Several reasons have contributed to the growing idea that retirement may be a phase that stretches over several months or helps people prepare for a second act, says Kerry Hannon, careers expert at AARP and author of several books for job hunters, including “Great Jobs for Everyone 50+.”
“Most people are living longer, healthier lives,” Hannon tells PLANSPONSOR. “Many workers are OK with trimming back their hours, and they are terrified of outliving their assets.” When a near-retirement age employee cuts back hours or stays on as a consultant and mentor to junior staff, it has so many benefits, Hannon says. It’s critical for companies to hold on to some of the talent that would otherwise be lost.
“The face of retirement, has changed and it’s really changed with the Baby Boomer generation,” feels Cyndi Hutchins, director of financial gerontology, Bank of America Merrill Lynch. “When you think about longevity, when previous generations looked at retirement, retirement was that last phase, and it was relatively short: maybe 10 or 15 years.”
But now that many people are living 25 or even 30 or 40 years in retirement, Hutchins says it is more common for people to ask themselves if they can really live a life of leisure for such a long period. A bucket list can be exhausted within two or three years, she says. People then begin to think of other things they want to do to stay relevant and mentally stimulated. They may not want to continue in the same job or the same field, but may welcome an opportunity to try something different.
Hutchins agrees that the value of human capital is a contributing factor to the growing attention being given to phased retirement. “Employers are starting to look at the value that an older worker can bring to the younger members of the workforce,” she tells PLANSPONSOR.
One thing that came out of the Merrill Lynch Bank of America study, “Work in Retirement: Myths and Motivations,” Hutchins says, is that about half the people surveyed said they planned on taking a break of two to three years, but then would re-engage in some kind of work for a longer period. “Their level of engagement varies between full-time and part-time,” she says, and many will likely cycle in and out of work, alternating periods of employment with leisure.
The number of survey respondents who said they would like to have some kind of work was even higher, Hutchins says: 72% of people older than the age of 50 said they wanted to work. That statistic alone indicates a very high adoption rate if phased option were offered by employers, she says.
Retaining retirement-age workers might not suit all types of companies or all types of employees. However, Hutchins notes that as the definition of retirement is changing, fewer people seem attracted to a traditional retirement without any work.
“We’re not yet seeing it in huge droves,” Hannon says. However, she is particularly excited about the federal government’s decision last summer to create a form of phased retirement. “I think it’s fabulous,” she says. “It’s exactly what the aging population is looking for.” The program went into effect in November.
Phased retirement for government workers will be a slow rollout, Hannon says. According to the Congressional Budget Office, about 1,000 workers will take advantage initially—out of the 2 million or so workers in the Federal workforce. “But it will gain steam,” she says, and companies may start to explore other options for their employees nearing or at retirement age.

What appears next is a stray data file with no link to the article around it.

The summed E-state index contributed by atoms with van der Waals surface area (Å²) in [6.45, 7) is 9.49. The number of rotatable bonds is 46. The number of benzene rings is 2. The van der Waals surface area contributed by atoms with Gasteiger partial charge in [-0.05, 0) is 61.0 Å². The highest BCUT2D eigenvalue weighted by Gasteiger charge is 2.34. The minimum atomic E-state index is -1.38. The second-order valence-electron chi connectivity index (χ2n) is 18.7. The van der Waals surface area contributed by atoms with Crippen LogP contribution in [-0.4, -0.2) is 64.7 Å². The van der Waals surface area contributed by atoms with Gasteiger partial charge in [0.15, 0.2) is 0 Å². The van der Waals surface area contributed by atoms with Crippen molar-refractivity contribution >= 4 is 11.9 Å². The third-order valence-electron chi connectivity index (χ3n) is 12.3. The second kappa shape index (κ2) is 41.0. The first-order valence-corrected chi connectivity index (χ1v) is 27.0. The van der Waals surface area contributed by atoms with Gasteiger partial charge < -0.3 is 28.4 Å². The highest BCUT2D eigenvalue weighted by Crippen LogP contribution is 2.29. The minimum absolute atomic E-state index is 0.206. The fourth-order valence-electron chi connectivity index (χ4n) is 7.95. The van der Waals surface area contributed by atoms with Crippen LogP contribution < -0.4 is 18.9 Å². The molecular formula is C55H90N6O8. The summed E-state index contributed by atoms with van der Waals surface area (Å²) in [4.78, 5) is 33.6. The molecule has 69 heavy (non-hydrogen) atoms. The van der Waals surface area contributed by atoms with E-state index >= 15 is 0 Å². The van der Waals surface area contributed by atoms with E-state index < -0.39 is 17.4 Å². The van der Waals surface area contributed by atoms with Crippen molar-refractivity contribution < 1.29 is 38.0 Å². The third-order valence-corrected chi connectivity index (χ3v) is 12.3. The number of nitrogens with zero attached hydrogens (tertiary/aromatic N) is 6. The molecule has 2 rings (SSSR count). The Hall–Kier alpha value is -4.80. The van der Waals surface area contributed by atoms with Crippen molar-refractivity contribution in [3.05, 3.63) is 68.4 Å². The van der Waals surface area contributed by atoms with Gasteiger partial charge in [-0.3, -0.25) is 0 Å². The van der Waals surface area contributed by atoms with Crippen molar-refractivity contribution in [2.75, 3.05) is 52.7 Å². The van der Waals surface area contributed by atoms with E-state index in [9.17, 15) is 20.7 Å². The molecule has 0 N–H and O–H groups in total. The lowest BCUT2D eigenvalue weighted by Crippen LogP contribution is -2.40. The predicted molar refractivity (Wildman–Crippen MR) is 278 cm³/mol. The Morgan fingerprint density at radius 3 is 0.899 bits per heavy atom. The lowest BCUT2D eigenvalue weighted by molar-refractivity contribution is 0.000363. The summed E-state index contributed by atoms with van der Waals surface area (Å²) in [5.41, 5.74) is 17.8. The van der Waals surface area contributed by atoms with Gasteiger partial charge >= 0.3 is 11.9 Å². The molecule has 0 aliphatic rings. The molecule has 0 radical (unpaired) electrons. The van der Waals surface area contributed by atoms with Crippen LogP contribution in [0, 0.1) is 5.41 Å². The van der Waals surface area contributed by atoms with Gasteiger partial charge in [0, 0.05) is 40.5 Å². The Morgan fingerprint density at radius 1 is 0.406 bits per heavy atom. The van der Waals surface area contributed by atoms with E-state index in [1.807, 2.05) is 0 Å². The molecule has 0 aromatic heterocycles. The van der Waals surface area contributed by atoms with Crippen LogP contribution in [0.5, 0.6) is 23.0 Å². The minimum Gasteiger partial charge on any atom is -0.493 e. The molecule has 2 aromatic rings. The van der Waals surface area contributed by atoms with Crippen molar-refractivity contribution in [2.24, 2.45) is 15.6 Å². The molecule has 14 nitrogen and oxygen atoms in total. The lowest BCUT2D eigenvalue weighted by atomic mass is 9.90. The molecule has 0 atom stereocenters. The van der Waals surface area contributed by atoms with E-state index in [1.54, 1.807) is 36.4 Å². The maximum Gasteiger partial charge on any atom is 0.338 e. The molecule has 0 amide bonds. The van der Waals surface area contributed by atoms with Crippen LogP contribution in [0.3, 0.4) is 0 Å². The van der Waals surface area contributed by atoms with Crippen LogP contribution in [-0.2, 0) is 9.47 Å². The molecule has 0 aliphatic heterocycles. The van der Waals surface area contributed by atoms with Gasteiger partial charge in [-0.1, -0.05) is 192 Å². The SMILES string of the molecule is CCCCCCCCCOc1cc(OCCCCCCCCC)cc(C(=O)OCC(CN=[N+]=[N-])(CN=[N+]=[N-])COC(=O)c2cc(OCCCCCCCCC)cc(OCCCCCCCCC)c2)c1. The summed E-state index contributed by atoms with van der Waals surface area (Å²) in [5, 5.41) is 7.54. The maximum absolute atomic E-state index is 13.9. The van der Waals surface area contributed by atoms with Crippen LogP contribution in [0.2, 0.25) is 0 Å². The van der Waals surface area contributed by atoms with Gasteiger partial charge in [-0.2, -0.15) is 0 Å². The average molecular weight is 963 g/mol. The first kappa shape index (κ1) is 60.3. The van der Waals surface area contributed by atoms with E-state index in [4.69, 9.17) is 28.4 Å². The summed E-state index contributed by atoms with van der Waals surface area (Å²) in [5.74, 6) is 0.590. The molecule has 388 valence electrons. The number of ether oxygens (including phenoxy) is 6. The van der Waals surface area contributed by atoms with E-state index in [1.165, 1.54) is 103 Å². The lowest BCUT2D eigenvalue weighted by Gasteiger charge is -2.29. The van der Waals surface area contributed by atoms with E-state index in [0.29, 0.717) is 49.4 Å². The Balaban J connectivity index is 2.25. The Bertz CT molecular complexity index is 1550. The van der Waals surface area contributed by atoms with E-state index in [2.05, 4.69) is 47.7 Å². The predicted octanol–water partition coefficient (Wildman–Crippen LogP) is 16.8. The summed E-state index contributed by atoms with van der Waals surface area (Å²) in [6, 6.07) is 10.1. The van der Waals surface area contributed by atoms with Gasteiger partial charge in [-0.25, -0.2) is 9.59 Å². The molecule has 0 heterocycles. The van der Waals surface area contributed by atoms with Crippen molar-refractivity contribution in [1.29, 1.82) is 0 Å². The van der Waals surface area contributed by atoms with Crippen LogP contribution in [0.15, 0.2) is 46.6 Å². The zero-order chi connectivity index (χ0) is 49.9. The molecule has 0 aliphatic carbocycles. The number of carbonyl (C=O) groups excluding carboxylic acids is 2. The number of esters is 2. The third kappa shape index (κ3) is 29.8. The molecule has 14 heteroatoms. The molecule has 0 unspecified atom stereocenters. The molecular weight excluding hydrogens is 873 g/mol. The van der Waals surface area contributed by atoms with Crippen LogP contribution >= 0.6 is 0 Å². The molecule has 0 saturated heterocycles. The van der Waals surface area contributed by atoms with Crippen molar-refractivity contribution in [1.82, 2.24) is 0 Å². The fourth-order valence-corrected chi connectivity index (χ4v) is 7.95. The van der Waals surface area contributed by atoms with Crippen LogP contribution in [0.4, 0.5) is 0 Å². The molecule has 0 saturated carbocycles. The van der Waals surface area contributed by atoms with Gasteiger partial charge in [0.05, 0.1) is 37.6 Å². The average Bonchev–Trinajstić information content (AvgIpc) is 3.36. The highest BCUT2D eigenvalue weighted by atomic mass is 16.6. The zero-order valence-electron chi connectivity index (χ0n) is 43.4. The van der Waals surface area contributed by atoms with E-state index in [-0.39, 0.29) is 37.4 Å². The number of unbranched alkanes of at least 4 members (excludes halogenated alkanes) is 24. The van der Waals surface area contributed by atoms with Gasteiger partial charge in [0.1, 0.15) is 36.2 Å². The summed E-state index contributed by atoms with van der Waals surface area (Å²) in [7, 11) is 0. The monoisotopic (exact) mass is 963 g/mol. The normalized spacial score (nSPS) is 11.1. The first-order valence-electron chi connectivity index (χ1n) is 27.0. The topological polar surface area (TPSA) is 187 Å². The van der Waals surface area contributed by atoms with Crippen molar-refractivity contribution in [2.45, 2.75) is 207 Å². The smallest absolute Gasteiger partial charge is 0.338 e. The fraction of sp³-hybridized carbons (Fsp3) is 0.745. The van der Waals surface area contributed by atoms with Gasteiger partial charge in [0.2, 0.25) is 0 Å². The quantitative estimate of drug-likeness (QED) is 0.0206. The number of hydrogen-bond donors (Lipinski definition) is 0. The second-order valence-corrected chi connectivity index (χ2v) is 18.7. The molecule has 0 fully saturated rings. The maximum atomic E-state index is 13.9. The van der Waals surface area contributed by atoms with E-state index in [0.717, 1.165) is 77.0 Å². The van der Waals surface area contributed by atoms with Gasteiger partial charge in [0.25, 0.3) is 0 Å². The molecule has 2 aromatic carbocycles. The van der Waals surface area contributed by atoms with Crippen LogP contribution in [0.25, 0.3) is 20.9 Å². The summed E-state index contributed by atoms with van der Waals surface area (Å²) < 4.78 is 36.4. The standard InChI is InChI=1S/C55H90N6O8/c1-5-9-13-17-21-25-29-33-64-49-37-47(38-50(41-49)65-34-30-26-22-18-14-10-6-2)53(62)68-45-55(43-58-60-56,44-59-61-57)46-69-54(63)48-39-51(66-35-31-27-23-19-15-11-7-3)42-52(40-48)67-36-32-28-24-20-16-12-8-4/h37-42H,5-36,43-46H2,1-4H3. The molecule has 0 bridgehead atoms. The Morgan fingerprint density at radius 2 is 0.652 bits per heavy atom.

Encore.org is a nonprofit that partners with industry to provide programs for people who are retiring. Hannon explains that in one instance, Encore.org establishes fellowships and Intel, the technology manufacturer, pays benefits during an internship period.
Often, Hannon says, the internships turn into regular employment. It’s similar to a private/public partnership, she says, designed to train workers who want to pursue a second act. It is similar to phased retirement, because Intel provides some structure for workers while they make their transition.
AARP’s list of best companies for workers older than 50 has a number of innovative models, Hannon says. Scripps, for example, allows workers to phase out and continue full benefits. In staged retirement, eligible employees ages 55 and older can collect full-time benefits and dip into their retirement funds while working part-time. Some employees who work 16 or more hours a week are entitled to full medical and prescription drug coverage, among other benefits.
Hutchins points out there can actually be a cost savings in some cases, especially if the employer is keeping an older worker part-time. “In many cases, you don’t have to provide benefits,” she says. “If they’re over 65, they can access Medicare.”
Hannon says smaller firms or nonprofits might find it useful to have older employees remain employed on a contract basis. The company won’t have to pay for benefits, but they can still retain the wisdom and institutional knowledge of these older workers. This can also work for startups that want to recruit older workers.
Phased retirement is evolving, and it’s an exciting movement, Hannon says. “Everyone’s trying to dip their toe in—they know there is huge segment of population that is going to want to keep working,” she points out. The question is how to make it a win for everyone. “We know employers are not upping wages—but for an older worker who wants to stay in the game they’ll have to make concessions.”
One factor to keep in mind are the intangible gains. “Think about the cost of training a new employee,” Hutchins says. These costs can be high, and it’s one of the reasons employers don’t like turnover. “If you can benefit from keeping an older worker in the workforce and allow them to systematically train employees who are already in place, that is a big win for the employer.”